Many children, young women in the trafficking ring, and poor families believe that they are suffering now because of karma. They have done something in their past life to deserve being used, abused, starving, homeless, etc. They sacrifice themselves to receive the punishment they deserve hoping that the willing sacrifice will result in a better next life. What does this belief mean for the people who believe it? They will all be not only empty-handed but lost forever without hope if they don't learn and trust Jesus Christ before they die. This is my purpose here: to encourage people to worship the immortal, invisible God whom I serve.
Though some moments have been strenuous, I've found that Cambodians are very friendly and accommodating and love to talk and ask questions and just find out who you are. It’s a refreshing aspect of the culture here and makes me realize that in the end, we are all His creations.
In just the first week of ministering to children at Logos International, it has probably been the craziest week of my life. Between learning how to function as a team, seeing and feeling the sadness in people's faces, facing my own imperfections, and seeing people with God's eyes, I have seen, experienced, and been challenged more than any other time in my life.
Emotionally I've been in the deep and wide and in shallow mud puddles. Spiritually...it's been pretty prickling. I've had some great times with the Lord and also questioned Him on more than one occasion. However, my God has been so sweet to me and has given me every blessing I need right now.
Working at the Logos International School has been the sunshine to the conditions here, just being able to openly share Jesus. Some of the children are from missionary parents but some have never heard the Gospel. The Spirit's power is not partial to language, and I can tell He is working in hearts here. **Please pray that the kids would be saved or that a seed would be planted in their hearts.**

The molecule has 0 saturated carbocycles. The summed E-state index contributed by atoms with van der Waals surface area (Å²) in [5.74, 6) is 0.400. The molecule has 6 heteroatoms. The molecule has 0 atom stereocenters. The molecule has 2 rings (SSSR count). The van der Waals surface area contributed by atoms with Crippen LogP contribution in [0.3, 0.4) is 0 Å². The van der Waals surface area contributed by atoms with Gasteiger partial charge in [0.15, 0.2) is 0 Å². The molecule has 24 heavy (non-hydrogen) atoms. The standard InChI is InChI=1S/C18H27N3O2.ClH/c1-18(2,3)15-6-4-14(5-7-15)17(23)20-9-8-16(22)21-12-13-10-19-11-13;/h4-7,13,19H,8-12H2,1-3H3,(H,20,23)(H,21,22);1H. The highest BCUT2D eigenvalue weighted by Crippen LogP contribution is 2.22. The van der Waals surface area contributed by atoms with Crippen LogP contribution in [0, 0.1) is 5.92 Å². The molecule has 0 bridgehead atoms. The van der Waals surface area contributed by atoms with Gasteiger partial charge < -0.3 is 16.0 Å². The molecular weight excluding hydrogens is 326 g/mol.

We have arranged to have neighborhood kids come to the school two times a week to receive free English language lessons. This is an awesome opportunity to live out the fruits of the Spirit to those who can't speak English. **Please be in prayer for these children. **
We are also going to be working at a Christian daycare for former dump children three days a week after school. The children here scavenge in the dump for recyclables they can sell. The dump is also a place for medical and biological waste - these kids have seen horrible things.
I know He is at work here, even within so much pain. I know when people see us, they may see us as tourists, just on vacation. But I pray that they see the Light within us, the light of Christ, and seeds are planted toward salvation.
Sarah Hastings works as as a nanny and church pianist in Macon, Ga. She attends Christ United Methodist Church in Forsyth, Ga. She is currently serving with TeachOverseas, an organization that links people to schools throughout the world to teach about Christ and conduct outreach in those places. Sarah can be reached at firstname.lastname@example.org. For more info on TeachOverseas, contact Serve@TeachOverseas.org or 1-800-895-7955.